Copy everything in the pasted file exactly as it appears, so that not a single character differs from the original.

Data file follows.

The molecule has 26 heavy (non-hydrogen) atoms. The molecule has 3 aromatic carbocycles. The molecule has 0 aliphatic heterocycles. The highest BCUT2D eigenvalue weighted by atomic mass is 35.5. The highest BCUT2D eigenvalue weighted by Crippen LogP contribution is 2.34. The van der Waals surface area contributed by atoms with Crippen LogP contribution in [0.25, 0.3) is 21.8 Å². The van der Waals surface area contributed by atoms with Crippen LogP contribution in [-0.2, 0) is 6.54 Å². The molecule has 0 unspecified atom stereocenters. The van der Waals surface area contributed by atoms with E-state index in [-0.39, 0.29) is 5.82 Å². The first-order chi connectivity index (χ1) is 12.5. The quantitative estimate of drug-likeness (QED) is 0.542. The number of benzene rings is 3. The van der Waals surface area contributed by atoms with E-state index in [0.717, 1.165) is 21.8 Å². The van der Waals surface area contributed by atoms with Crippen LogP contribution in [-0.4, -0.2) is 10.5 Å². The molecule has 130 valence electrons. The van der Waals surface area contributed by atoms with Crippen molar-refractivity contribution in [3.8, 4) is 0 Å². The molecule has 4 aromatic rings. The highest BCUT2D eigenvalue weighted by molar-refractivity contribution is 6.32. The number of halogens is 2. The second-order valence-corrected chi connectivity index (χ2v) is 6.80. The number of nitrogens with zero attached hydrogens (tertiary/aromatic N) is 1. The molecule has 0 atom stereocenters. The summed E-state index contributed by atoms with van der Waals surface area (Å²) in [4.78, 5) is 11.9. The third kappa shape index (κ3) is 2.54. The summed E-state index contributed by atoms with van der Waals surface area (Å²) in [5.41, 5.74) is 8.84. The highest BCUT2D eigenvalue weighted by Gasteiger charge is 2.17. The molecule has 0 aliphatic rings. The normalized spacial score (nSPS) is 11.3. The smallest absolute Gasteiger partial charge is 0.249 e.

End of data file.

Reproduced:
The molecule has 26 heavy (non-hydrogen) atoms. The molecule has 3 aromatic carbocycles. The molecule has 0 aliphatic heterocycles. The highest BCUT2D eigenvalue weighted by atomic mass is 35.5. The highest BCUT2D eigenvalue weighted by Crippen LogP contribution is 2.34. The van der Waals surface area contributed by atoms with Crippen LogP contribution in [0.25, 0.3) is 21.8 Å². The van der Waals surface area contributed by atoms with Crippen LogP contribution in [-0.2, 0) is 6.54 Å². The molecule has 0 unspecified atom stereocenters. The van der Waals surface area contributed by atoms with E-state index in [-0.39, 0.29) is 5.82 Å². The first-order chi connectivity index (χ1) is 12.5. The quantitative estimate of drug-likeness (QED) is 0.542. The number of benzene rings is 3. The van der Waals surface area contributed by atoms with E-state index in [0.717, 1.165) is 21.8 Å². The van der Waals surface area contributed by atoms with Crippen LogP contribution in [-0.4, -0.2) is 10.5 Å². The molecule has 130 valence electrons. The van der Waals surface area contributed by atoms with Crippen molar-refractivity contribution in [3.8, 4) is 0 Å². The molecule has 4 aromatic rings. The highest BCUT2D eigenvalue weighted by molar-refractivity contribution is 6.32. The number of halogens is 2. The second-order valence-corrected chi connectivity index (χ2v) is 6.80. The number of nitrogens with zero attached hydrogens (tertiary/aromatic N) is 1. The molecule has 0 atom stereocenters. The summed E-state index contributed by atoms with van der Waals surface area (Å²) in [4.78, 5) is 11.9. The third kappa shape index (κ3) is 2.54. The summed E-state index contributed by atoms with van der Waals surface area (Å²) in [5.41, 5.74) is 8.84. The highest BCUT2D eigenvalue weighted by Gasteiger charge is 2.17. The molecule has 0 aliphatic rings. The normalized spacial score (nSPS) is 11.3. The smallest absolute Gasteiger partial charge is 0.249 e.